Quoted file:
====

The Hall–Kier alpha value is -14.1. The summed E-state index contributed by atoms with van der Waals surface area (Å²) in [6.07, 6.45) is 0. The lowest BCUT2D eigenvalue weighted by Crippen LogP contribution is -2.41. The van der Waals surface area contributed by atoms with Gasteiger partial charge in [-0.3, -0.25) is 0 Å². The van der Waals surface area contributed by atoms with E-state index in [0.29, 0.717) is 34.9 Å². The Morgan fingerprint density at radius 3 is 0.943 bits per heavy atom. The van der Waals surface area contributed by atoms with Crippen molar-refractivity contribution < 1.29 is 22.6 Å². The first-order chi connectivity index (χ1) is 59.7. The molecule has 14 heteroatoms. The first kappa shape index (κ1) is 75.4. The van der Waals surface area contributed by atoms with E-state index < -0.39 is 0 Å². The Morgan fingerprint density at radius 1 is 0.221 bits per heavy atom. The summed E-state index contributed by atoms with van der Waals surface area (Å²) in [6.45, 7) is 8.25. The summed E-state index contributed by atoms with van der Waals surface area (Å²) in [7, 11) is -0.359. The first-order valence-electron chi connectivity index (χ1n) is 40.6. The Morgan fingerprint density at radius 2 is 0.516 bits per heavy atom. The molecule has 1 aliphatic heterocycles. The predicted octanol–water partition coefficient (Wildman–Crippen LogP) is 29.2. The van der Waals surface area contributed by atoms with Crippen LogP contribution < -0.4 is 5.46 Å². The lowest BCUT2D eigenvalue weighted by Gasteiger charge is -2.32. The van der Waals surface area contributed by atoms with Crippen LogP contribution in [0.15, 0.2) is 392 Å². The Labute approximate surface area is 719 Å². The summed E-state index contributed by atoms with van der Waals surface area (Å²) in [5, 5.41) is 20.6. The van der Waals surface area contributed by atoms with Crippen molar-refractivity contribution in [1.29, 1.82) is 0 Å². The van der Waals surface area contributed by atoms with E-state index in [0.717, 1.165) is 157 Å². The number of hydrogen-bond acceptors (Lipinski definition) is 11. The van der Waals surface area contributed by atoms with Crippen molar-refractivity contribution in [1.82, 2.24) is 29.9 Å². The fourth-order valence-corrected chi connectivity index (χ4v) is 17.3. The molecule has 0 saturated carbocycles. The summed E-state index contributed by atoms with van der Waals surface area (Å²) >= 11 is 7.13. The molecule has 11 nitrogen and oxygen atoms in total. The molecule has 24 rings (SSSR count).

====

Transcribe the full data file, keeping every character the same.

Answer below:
The Hall–Kier alpha value is -14.1. The summed E-state index contributed by atoms with van der Waals surface area (Å²) in [6.07, 6.45) is 0. The lowest BCUT2D eigenvalue weighted by Crippen LogP contribution is -2.41. The van der Waals surface area contributed by atoms with Gasteiger partial charge in [-0.3, -0.25) is 0 Å². The van der Waals surface area contributed by atoms with E-state index in [0.29, 0.717) is 34.9 Å². The Morgan fingerprint density at radius 3 is 0.943 bits per heavy atom. The van der Waals surface area contributed by atoms with Crippen molar-refractivity contribution < 1.29 is 22.6 Å². The first-order chi connectivity index (χ1) is 59.7. The molecule has 14 heteroatoms. The first kappa shape index (κ1) is 75.4. The van der Waals surface area contributed by atoms with E-state index < -0.39 is 0 Å². The Morgan fingerprint density at radius 1 is 0.221 bits per heavy atom. The summed E-state index contributed by atoms with van der Waals surface area (Å²) in [6.45, 7) is 8.25. The summed E-state index contributed by atoms with van der Waals surface area (Å²) in [7, 11) is -0.359. The first-order valence-electron chi connectivity index (χ1n) is 40.6. The Morgan fingerprint density at radius 2 is 0.516 bits per heavy atom. The molecule has 1 aliphatic heterocycles. The predicted octanol–water partition coefficient (Wildman–Crippen LogP) is 29.2. The van der Waals surface area contributed by atoms with Crippen LogP contribution < -0.4 is 5.46 Å². The lowest BCUT2D eigenvalue weighted by Gasteiger charge is -2.32. The van der Waals surface area contributed by atoms with Crippen LogP contribution in [0.15, 0.2) is 392 Å². The Labute approximate surface area is 719 Å². The summed E-state index contributed by atoms with van der Waals surface area (Å²) in [5, 5.41) is 20.6. The van der Waals surface area contributed by atoms with Crippen molar-refractivity contribution in [1.29, 1.82) is 0 Å². The van der Waals surface area contributed by atoms with E-state index in [0.717, 1.165) is 157 Å². The number of hydrogen-bond acceptors (Lipinski definition) is 11. The van der Waals surface area contributed by atoms with Crippen molar-refractivity contribution in [1.82, 2.24) is 29.9 Å². The fourth-order valence-corrected chi connectivity index (χ4v) is 17.3. The molecule has 0 saturated carbocycles. The summed E-state index contributed by atoms with van der Waals surface area (Å²) >= 11 is 7.13. The molecule has 11 nitrogen and oxygen atoms in total. The molecule has 24 rings (SSSR count).